In many regards, the Raspberry Pi family of computers is quite modest, which is of course by design. For a relatively small price, you can pick up a fully-functional RPi single board computer that can be used for many purposes, whether it is for learning, creating homemade bots, or cobbling together your own purpose-built media player or server solution. Given RPi's flexibility, it should come as no surprise that the open source Linux-power min PC has proven to be such a popular computing platform for scores of consumers, businesses and educational institutions.

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Linux Devices

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Linux
Hardware
  • GitLab acquires Gitter, a new BeagleBone board, and more open source news
  • UP Core SBC is a smaller, wireless version of the Atom-based UP

    Aaeon’s UP Core is a smaller version of the community-backed, Atom x5 Z8350 based UP board that swaps out the GbE port for WiFi and Bluetooth.

    Aaeon closed out the Embedded World show by announcing a more compact and COM-like UP Core version of its community-backed UP board SBC. The similarly Linux- and Android-ready UP Core will soon hit Kickstarter with a price of $69 (vs. $89 retail) with a base level of 1GB RAM and 16GB eMMC. Also at Embedded World, Aaeon unveiled several IoT-oriented products, including a LoRa gateway based on the UP SBC (see farther below).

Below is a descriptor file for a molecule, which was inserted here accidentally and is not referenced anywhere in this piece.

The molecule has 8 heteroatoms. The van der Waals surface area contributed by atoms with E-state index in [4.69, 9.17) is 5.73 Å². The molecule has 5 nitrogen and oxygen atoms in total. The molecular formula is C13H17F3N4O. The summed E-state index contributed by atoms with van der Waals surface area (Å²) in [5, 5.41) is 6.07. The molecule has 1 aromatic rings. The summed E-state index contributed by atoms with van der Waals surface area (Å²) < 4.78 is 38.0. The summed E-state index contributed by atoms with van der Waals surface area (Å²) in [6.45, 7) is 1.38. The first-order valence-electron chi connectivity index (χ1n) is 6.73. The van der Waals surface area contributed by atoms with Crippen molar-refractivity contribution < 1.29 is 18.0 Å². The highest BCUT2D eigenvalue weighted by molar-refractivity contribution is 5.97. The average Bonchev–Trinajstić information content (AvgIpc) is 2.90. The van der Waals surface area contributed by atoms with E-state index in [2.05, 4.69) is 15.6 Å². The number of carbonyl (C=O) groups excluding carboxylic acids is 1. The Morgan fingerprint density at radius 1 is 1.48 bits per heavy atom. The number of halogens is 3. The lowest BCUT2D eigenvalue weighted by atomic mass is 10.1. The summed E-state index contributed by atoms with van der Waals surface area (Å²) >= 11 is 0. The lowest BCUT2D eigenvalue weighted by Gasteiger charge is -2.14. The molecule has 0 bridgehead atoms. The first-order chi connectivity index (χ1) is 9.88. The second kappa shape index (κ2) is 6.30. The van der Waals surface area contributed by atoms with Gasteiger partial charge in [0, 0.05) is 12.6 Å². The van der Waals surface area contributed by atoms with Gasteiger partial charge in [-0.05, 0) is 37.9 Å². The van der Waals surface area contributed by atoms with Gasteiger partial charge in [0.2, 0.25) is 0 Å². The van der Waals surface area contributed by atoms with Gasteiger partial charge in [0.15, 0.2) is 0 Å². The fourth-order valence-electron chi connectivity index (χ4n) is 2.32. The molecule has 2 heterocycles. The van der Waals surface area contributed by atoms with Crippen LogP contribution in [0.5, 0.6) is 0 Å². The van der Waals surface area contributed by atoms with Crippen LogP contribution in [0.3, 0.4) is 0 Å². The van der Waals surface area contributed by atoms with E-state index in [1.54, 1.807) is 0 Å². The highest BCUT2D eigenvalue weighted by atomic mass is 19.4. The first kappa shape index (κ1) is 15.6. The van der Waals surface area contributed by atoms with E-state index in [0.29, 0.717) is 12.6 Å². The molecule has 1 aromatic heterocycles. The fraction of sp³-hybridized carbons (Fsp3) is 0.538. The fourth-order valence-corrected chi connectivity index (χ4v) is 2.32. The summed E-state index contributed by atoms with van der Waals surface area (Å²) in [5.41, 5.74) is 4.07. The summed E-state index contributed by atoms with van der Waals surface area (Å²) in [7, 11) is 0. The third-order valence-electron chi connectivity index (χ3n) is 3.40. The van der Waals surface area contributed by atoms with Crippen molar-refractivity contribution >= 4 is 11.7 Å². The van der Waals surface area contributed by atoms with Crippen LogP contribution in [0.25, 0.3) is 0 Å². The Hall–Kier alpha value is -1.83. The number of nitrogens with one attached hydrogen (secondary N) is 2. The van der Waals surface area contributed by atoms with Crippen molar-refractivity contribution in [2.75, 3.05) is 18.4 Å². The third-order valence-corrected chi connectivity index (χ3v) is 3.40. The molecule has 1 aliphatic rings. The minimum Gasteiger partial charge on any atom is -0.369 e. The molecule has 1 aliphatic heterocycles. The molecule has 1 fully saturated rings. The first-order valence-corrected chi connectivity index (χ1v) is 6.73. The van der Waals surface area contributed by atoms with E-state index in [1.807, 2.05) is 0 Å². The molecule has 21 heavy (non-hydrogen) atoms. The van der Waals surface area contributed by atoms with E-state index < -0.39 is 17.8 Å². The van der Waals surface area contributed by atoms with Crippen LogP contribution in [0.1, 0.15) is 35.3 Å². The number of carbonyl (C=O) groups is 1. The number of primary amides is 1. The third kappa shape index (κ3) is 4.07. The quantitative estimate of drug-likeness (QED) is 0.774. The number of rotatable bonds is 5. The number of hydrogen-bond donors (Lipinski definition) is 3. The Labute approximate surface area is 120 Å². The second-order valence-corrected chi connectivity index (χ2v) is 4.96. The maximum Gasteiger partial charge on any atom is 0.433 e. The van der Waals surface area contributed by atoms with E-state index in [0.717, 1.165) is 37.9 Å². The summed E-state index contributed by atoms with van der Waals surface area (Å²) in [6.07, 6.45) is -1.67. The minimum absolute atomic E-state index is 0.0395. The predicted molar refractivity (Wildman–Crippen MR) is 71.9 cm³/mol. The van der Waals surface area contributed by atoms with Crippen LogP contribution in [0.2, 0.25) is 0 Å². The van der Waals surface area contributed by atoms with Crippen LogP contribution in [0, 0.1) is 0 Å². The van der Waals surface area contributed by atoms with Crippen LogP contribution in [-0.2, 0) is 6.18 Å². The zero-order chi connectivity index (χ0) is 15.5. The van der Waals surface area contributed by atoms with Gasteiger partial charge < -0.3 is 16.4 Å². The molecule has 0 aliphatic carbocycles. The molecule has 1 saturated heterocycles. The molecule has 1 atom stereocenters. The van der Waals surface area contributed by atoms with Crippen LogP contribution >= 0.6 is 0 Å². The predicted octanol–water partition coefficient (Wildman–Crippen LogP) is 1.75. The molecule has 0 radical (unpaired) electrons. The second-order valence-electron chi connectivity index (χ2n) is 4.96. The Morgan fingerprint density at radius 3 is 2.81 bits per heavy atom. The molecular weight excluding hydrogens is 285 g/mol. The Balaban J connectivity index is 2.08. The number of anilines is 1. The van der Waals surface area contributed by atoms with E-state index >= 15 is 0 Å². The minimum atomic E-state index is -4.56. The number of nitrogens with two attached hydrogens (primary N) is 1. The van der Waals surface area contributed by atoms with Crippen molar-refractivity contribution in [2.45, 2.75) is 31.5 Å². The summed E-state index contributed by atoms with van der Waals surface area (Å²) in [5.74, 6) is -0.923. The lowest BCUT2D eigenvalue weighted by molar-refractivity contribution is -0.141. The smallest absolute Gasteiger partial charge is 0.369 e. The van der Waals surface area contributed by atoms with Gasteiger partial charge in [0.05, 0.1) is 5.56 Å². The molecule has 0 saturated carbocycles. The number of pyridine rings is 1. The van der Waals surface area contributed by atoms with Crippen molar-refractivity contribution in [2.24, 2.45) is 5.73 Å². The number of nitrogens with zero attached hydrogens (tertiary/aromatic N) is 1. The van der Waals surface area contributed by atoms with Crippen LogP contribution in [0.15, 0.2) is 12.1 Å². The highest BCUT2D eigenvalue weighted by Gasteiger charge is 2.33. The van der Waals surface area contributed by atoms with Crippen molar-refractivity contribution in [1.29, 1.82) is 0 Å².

• Filling In the Missing Bits: Kantar Numbers and World Smartphone Market

    Even in the rich world Android now outsells iPhones at 2 to 1 ratio. And outside of the rich world it is 1 in 6 or less that are iPhones. To understand how to adjust these numbers for an annual number - this quarter Apple has 18% market share but for full calendar year 2016 Apple only had 15% market share. For the full year those regional splits would need to be adjusted downward for the iPhone and upward for Androids, by about 3 points per region, to get annual data levels.